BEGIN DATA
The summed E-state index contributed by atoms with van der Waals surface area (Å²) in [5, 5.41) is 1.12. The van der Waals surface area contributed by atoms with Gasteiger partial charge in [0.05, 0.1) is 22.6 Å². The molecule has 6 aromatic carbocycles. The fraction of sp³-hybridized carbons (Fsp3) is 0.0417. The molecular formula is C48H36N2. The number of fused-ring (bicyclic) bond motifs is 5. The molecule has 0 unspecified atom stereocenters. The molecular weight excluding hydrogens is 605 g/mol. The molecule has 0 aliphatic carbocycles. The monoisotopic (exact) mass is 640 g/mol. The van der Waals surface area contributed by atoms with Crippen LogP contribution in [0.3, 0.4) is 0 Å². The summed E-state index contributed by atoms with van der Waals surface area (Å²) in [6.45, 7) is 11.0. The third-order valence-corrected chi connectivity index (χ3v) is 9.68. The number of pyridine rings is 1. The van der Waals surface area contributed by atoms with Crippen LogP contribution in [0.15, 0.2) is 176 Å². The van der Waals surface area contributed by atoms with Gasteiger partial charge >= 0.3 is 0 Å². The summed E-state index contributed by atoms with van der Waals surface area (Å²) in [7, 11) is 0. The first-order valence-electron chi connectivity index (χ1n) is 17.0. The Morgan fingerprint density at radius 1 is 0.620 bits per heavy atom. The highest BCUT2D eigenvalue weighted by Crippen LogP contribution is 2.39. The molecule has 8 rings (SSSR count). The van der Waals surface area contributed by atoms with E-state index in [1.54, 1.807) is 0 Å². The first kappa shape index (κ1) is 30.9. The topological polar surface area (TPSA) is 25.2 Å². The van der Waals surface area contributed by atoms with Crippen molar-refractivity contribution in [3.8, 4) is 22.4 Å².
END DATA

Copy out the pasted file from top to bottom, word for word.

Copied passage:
The summed E-state index contributed by atoms with van der Waals surface area (Å²) in [5, 5.41) is 1.12. The van der Waals surface area contributed by atoms with Gasteiger partial charge in [0.05, 0.1) is 22.6 Å². The molecule has 6 aromatic carbocycles. The fraction of sp³-hybridized carbons (Fsp3) is 0.0417. The molecular formula is C48H36N2. The number of fused-ring (bicyclic) bond motifs is 5. The molecule has 0 unspecified atom stereocenters. The molecular weight excluding hydrogens is 605 g/mol. The molecule has 0 aliphatic carbocycles. The monoisotopic (exact) mass is 640 g/mol. The van der Waals surface area contributed by atoms with Crippen LogP contribution in [0.3, 0.4) is 0 Å². The summed E-state index contributed by atoms with van der Waals surface area (Å²) in [6.45, 7) is 11.0. The third-order valence-corrected chi connectivity index (χ3v) is 9.68. The number of pyridine rings is 1. The van der Waals surface area contributed by atoms with Crippen LogP contribution in [0.15, 0.2) is 176 Å². The van der Waals surface area contributed by atoms with Gasteiger partial charge >= 0.3 is 0 Å². The summed E-state index contributed by atoms with van der Waals surface area (Å²) in [7, 11) is 0. The first-order valence-electron chi connectivity index (χ1n) is 17.0. The Morgan fingerprint density at radius 1 is 0.620 bits per heavy atom. The highest BCUT2D eigenvalue weighted by Crippen LogP contribution is 2.39. The molecule has 8 rings (SSSR count). The van der Waals surface area contributed by atoms with E-state index in [1.54, 1.807) is 0 Å². The first kappa shape index (κ1) is 30.9. The topological polar surface area (TPSA) is 25.2 Å². The van der Waals surface area contributed by atoms with Crippen molar-refractivity contribution in [3.8, 4) is 22.4 Å².